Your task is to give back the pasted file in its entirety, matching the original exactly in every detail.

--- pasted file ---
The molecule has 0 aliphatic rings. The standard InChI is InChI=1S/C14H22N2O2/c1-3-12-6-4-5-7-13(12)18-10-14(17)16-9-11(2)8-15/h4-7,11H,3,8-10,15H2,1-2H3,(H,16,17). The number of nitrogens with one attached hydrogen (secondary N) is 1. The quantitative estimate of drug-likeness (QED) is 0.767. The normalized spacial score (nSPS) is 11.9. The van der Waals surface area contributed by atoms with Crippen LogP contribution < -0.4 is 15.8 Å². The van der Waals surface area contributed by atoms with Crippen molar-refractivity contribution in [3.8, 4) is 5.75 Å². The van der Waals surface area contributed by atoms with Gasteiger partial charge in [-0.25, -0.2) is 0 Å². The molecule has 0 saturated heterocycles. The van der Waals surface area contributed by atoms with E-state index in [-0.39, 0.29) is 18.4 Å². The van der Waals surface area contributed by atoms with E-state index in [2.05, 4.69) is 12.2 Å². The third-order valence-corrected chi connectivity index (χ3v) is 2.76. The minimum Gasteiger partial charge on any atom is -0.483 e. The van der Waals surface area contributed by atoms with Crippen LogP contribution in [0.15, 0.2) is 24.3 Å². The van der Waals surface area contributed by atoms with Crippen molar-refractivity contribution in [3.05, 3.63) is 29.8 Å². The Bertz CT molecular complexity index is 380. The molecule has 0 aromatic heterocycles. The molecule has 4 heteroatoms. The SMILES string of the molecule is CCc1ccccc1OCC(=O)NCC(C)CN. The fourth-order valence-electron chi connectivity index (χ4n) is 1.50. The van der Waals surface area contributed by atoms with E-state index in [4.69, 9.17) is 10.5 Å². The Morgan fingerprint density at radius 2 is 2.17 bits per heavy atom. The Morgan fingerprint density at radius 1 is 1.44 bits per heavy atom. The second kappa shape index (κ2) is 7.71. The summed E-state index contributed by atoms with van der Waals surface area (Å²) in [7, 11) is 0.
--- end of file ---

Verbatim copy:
The molecule has 0 aliphatic rings. The standard InChI is InChI=1S/C14H22N2O2/c1-3-12-6-4-5-7-13(12)18-10-14(17)16-9-11(2)8-15/h4-7,11H,3,8-10,15H2,1-2H3,(H,16,17). The number of nitrogens with one attached hydrogen (secondary N) is 1. The quantitative estimate of drug-likeness (QED) is 0.767. The normalized spacial score (nSPS) is 11.9. The van der Waals surface area contributed by atoms with Crippen LogP contribution < -0.4 is 15.8 Å². The van der Waals surface area contributed by atoms with Crippen molar-refractivity contribution in [3.8, 4) is 5.75 Å². The van der Waals surface area contributed by atoms with Gasteiger partial charge in [-0.25, -0.2) is 0 Å². The molecule has 0 saturated heterocycles. The van der Waals surface area contributed by atoms with E-state index in [-0.39, 0.29) is 18.4 Å². The van der Waals surface area contributed by atoms with E-state index in [2.05, 4.69) is 12.2 Å². The third-order valence-corrected chi connectivity index (χ3v) is 2.76. The minimum Gasteiger partial charge on any atom is -0.483 e. The van der Waals surface area contributed by atoms with Crippen LogP contribution in [0.15, 0.2) is 24.3 Å². The van der Waals surface area contributed by atoms with Crippen molar-refractivity contribution in [3.05, 3.63) is 29.8 Å². The Bertz CT molecular complexity index is 380. The molecule has 0 aromatic heterocycles. The molecule has 4 heteroatoms. The SMILES string of the molecule is CCc1ccccc1OCC(=O)NCC(C)CN. The fourth-order valence-electron chi connectivity index (χ4n) is 1.50. The van der Waals surface area contributed by atoms with E-state index in [4.69, 9.17) is 10.5 Å². The Morgan fingerprint density at radius 2 is 2.17 bits per heavy atom. The Morgan fingerprint density at radius 1 is 1.44 bits per heavy atom. The second kappa shape index (κ2) is 7.71. The summed E-state index contributed by atoms with van der Waals surface area (Å²) in [7, 11) is 0.